I am slowly starting to ease into eating more fermented foods. I have a lifelong history of acute eating disorders that have caused some pretty intense damage to my body, especially my distressed digestive tract. I am a firm and faithful believer in the power of healing naturally with whole foods and know how beneficial fermented foods are to the digestive system. I recently discovered Ozuke’s sensational line of raw organic krauts at a local natural market. There were quite a few raw kraut brands to choose from but Ozuke’s really caught my attention so I went with my gut feeling and decided to give it a try. One of the first things I noticed was the amazing aroma that scented my car as I drove home. The krauts are freshly packed in air tight glass jars but the smells still seem to seep through. This made me eagerly enthusiastic to get home and dive in! The bottle will caution you to open carefully as natural explosion can happen. Do not let this scare you. You know the feeling when you pop open a bottle of bubbly on a special occasion and suds soar? Most people find this exciting as they cheerfully celebrate while they pop the top resulting in a fizzy frenzy. My reaction to opening my first jar of Ozuke beet, kale and dulse kraut was exactly this and so much more! To my surprise about 1 inch of shredded beets emerged from the top of the jar almost like it was sprouting up to shout “let’s get this party started!” Too anxious to wait, I quickly wiped up the beautiful beet splatter paint (hey, we all need some color in our lives!) and determinedly dove into deliciousness. I’m blushing to admit but I did not want to put the jar down. I was clinging to it like Winnie the Pooh to his honey pots! Everything became euphoric! The combination of sweet, salty, savory and slightly sour/tart raw-kraut-rocked my world like I was in some kind of sauerkraut sacred space with a note on the door that said, “Please do not disturb. I am in sauerkraut Heaven right now!” I say this with sincere seriousness. Nowadays I prefer to make all my own food, including homemade organic krauts, but Ozuke’s products are my new exception and obsession. I am currently hooked on their beet, dulse & kale kraut which I love using to make a dreamy & creamy fermented raw soup with 3 simple ingredients: Ozuke’s beet kraut, ripe avocado and Thai young coconut water – pureed into pure beet bliss! I am on a mission to try different krauts and start a staple stockpile of their fabulous fermented foods in my fridge! I feel it deep in my heart to share this testimonial because the outstanding owners at Ozuke are not just changing the food industry by promoting real, raw and healing foods but also changing the lives and health of others. I encourage others to embrace, enjoy and experience the nutritional cathartic healing benefits live fermented foods offer. Your health is worth it and you deserve it. Ozuke’s products are the perfect way to get your fermented food fix! You will feel the love, passion and positive energy they hand pack into every blessed jar. I cannot thank you enough Ozuke, God bless! JohnnyLovesOzukeJohnny Righini aka Mr. Sauerkraut Sassypants with his favorite Ozuke beet kraut!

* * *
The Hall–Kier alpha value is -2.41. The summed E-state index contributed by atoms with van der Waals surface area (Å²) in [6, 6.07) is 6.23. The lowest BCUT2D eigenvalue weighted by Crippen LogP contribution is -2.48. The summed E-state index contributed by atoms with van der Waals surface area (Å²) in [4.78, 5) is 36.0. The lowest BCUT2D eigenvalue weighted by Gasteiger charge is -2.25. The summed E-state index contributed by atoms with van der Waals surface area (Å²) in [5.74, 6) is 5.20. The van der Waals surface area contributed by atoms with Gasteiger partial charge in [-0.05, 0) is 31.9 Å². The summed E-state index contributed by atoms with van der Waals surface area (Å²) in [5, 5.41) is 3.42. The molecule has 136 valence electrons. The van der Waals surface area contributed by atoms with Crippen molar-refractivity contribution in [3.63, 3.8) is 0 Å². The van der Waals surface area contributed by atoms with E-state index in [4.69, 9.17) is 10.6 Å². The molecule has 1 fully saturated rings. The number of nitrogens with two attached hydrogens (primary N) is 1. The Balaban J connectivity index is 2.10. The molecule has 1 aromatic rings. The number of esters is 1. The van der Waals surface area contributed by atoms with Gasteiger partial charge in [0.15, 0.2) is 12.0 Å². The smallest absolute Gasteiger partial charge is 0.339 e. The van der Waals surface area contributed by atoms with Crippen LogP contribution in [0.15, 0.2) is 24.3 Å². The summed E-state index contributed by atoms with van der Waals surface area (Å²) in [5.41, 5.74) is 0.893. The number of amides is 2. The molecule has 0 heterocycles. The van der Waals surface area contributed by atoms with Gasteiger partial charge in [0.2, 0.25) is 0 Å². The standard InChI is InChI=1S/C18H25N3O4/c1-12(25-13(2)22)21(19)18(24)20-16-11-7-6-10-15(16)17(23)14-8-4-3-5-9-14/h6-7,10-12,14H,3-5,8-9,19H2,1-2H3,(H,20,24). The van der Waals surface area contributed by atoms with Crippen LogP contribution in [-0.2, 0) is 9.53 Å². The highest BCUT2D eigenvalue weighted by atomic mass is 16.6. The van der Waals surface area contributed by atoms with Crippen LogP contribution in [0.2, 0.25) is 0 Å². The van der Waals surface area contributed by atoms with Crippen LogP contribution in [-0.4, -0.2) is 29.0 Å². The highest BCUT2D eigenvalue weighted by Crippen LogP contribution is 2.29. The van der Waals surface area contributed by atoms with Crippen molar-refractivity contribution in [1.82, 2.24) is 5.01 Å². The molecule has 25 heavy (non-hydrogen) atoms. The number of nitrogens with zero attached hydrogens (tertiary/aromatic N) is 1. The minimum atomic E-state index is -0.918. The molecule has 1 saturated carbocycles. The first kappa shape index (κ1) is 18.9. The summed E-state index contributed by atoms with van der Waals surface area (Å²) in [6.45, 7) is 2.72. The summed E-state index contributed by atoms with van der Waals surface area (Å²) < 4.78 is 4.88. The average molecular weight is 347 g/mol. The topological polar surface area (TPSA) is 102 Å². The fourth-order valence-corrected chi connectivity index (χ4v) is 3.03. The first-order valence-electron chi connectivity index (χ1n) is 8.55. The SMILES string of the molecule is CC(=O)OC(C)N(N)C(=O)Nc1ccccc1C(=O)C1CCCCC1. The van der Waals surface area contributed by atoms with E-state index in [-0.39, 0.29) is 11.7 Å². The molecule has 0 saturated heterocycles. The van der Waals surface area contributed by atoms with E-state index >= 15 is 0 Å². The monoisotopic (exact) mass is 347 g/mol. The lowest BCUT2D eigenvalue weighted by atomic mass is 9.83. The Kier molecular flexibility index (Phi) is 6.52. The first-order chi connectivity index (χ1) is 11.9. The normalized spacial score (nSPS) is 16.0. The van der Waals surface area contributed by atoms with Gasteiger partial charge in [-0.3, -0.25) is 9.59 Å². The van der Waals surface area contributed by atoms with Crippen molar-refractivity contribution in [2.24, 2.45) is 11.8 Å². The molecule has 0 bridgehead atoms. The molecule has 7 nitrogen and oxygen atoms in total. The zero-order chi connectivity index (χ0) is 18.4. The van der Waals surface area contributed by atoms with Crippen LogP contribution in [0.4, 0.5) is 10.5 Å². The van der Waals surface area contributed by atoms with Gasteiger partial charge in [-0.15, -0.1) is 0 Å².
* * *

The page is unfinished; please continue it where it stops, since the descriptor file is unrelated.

Thank you Johnny for taking the time out to share your story and fizz like your favorite beets with such healthy enthusiasm.  xo